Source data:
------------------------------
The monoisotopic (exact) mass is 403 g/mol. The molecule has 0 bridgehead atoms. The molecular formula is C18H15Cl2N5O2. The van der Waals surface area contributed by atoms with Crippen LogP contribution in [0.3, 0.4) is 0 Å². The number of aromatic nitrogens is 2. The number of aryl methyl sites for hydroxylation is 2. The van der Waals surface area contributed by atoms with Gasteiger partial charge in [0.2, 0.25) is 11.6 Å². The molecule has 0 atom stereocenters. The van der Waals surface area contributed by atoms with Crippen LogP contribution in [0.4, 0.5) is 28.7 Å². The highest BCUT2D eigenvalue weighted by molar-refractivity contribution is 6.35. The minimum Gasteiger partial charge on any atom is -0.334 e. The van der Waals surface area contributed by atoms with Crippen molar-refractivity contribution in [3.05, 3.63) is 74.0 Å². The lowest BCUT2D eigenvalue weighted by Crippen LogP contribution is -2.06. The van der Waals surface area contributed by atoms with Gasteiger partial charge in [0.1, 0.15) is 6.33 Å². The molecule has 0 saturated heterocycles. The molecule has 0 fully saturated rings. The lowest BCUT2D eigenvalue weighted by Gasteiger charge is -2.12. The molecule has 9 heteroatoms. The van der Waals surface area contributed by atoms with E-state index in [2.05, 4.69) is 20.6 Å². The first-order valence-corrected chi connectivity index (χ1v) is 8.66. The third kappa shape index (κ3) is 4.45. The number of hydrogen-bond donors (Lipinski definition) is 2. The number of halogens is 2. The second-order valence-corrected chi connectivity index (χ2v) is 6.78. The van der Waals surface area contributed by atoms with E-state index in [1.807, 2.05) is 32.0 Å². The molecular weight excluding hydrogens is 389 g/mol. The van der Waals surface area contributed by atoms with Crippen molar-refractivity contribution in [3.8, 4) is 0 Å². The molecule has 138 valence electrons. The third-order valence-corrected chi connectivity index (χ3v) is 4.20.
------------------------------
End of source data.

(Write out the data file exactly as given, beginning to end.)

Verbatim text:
The monoisotopic (exact) mass is 403 g/mol. The molecule has 0 bridgehead atoms. The molecular formula is C18H15Cl2N5O2. The van der Waals surface area contributed by atoms with Crippen LogP contribution in [0.3, 0.4) is 0 Å². The number of aromatic nitrogens is 2. The number of aryl methyl sites for hydroxylation is 2. The van der Waals surface area contributed by atoms with Gasteiger partial charge in [0.2, 0.25) is 11.6 Å². The molecule has 0 atom stereocenters. The van der Waals surface area contributed by atoms with Crippen LogP contribution in [0.4, 0.5) is 28.7 Å². The highest BCUT2D eigenvalue weighted by molar-refractivity contribution is 6.35. The minimum Gasteiger partial charge on any atom is -0.334 e. The van der Waals surface area contributed by atoms with Crippen molar-refractivity contribution in [3.05, 3.63) is 74.0 Å². The lowest BCUT2D eigenvalue weighted by Crippen LogP contribution is -2.06. The van der Waals surface area contributed by atoms with Gasteiger partial charge in [0.1, 0.15) is 6.33 Å². The molecule has 0 saturated heterocycles. The molecule has 0 fully saturated rings. The lowest BCUT2D eigenvalue weighted by Gasteiger charge is -2.12. The molecule has 9 heteroatoms. The van der Waals surface area contributed by atoms with E-state index in [2.05, 4.69) is 20.6 Å². The first-order valence-corrected chi connectivity index (χ1v) is 8.66. The third kappa shape index (κ3) is 4.45. The number of hydrogen-bond donors (Lipinski definition) is 2. The number of halogens is 2. The second-order valence-corrected chi connectivity index (χ2v) is 6.78. The van der Waals surface area contributed by atoms with E-state index in [1.807, 2.05) is 32.0 Å². The molecular weight excluding hydrogens is 389 g/mol. The van der Waals surface area contributed by atoms with Crippen molar-refractivity contribution in [3.8, 4) is 0 Å². The molecule has 138 valence electrons. The third-order valence-corrected chi connectivity index (χ3v) is 4.20.